Flush with Microsoft's fortune, the Bill & Melinda Gates Foundation is the largest charitable foundation in the United States. Tadataka Yamada, executive director of its Global Health Program, tells Lucy Odling-Smee how the organization aims to save lives with its wealth.
Empowering and enriching the developing world requires tens of billions of dollars a year. How can the Gates foundation hope to make a difference?
The Gates foundation contributes roughly 10% of the US$12.7 billion a year spent on health-related aid to developing countries by donors such as the United States, United Kingdom and France.
The world needs to commit a lot more funding to improving global health. Estimates of the additional resources that are needed to meet the United Nations Millennium Development Goals for health range from $25 billion to $70 billion per year. We believe that our funds have been catalytic in many ways. For example, our initial $750 million contribution to the GAVI alliance — formerly known as the Global Alliance for Vaccines and Immunisation — prompted further donations of more than $2 billion. GAVI has helped to increase immunization rates in millions of children in 70 developing countries.
How do you decide where to allocate your money within the Grand Challenges in Global Health initiative?
The Grand Challenges initiative was created to support ground-breaking research on some of the most fundamental scientific problems in global health. Its scientific board, which includes 20 scientists and public-health experts from around the world, identified 14 major challenges in global health and then reviewed proposals for research to overcome these challenges. Guided by the board's recommendations, we selected 43 projects to fund — ranging from heat-stable vaccines that don't require refrigeration to insect repellants that interfere with disease-carrying mosquitoes' sense of smell.
Are there any areas you have specifically decided not to fund?
We focus most of our resources on the health problems that disproportionately affect developing countries and that don't receive enough attention and resources — particularly infectious diseases; maternal, newborn, and child health; and nutrition. Although many important health issues fall outside of this scope, we believe that this focus will help us have the greatest impact on the people in greatest need.
What is the best way for a biomedical researcher to win funding from the Gates Foundation?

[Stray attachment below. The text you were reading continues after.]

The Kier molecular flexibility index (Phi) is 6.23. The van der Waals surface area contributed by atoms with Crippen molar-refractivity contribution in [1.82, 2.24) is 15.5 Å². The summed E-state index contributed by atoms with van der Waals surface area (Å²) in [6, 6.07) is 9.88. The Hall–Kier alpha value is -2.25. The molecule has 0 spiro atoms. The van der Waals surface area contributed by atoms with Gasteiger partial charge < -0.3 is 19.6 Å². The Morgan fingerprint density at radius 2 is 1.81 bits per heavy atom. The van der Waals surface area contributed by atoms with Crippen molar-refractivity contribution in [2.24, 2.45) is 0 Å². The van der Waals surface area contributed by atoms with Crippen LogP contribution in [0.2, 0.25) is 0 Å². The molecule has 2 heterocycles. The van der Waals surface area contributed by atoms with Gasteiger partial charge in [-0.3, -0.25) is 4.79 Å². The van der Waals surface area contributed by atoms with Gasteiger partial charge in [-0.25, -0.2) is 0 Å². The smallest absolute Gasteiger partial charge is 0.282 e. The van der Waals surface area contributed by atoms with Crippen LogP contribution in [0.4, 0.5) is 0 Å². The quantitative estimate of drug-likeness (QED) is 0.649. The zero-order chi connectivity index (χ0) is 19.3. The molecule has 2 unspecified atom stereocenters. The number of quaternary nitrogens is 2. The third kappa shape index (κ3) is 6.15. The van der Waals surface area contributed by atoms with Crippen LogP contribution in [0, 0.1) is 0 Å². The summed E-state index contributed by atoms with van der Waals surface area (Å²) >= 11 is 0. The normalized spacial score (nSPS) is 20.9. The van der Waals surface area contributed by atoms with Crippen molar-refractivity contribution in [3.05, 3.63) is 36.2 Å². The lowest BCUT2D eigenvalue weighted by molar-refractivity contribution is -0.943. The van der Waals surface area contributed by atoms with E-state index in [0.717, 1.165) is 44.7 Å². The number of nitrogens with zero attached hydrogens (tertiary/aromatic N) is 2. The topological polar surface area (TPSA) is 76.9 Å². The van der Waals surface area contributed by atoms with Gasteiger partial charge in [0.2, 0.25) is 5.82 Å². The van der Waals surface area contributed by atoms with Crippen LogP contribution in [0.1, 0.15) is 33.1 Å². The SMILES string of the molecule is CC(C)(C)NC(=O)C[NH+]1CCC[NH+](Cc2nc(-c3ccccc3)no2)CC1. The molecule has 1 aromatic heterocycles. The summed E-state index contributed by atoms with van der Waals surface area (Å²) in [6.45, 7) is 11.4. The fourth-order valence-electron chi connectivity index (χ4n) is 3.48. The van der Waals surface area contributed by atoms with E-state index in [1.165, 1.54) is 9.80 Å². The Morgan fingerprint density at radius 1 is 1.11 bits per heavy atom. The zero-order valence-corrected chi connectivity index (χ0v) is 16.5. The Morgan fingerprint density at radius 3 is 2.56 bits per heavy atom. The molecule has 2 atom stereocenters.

We fund projects that fit within our global-health strategy, which is covered in detail on our website. We are very focused on real-world outcomes, so we tend to favour research that, if successful, can be translated quickly to the field.
As a private foundation, what can you do with your money that other funders cannot?
We often support 'high-risk, high-reward' projects that can be difficult for governments or the private sector to fund. For example, the Medicines for Malaria Venture, one of our major grantees, is partnering with industry to conduct clinical trials of new treatments for malaria. Private companies would not be able to fund these trials alone, because of the high financial risk of conducting expensive trials on products that do not have a market in wealthy countries.
How are scientists who are funded by the Gates Foundation held to account?
Productivity is a tricky concept — we know that some of the research we support will fail.
We require grantees to report on their progress against agreed-on milestones, and we often support third-party evaluations of our grants. 'Productivity' is a tricky concept — we know that some of the research we support will fail, but that doesn't mean those researchers weren't productive. Even a failed study can contribute to the body of knowledge in its field and help point the way forward. We also provide funding to outside organizations to measure the effectiveness of our investments.
The foundation has, it has been reported, no guidelines for judging the ethics of companies its funds are invested in. Is that a tenable position for the world's leading philanthropic fund?
The foundation's outside investment managers have no involvement in our grant-making decisions, and our programme teams have no involvement in investment decisions. A detailed explanation of the investment strategy for the endowment is available on our website.
Is there a risk that your dominant role in funding global health will skew the research agenda?
It is not our goal to set the global health agenda, and we can succeed only if we help encourage greater funding from other donors. It is important to note that although our resources are significant, we account for a small portion of what is spent on health globally. For example, in 2005, our global-health budget was about $1 billion, whereas the National Institutes of Health's budget was nearly $30 billion.
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Odling-Smee, L. The giving machine. Nature 447, 254 (2007). https://doi.org/10.1038/447254a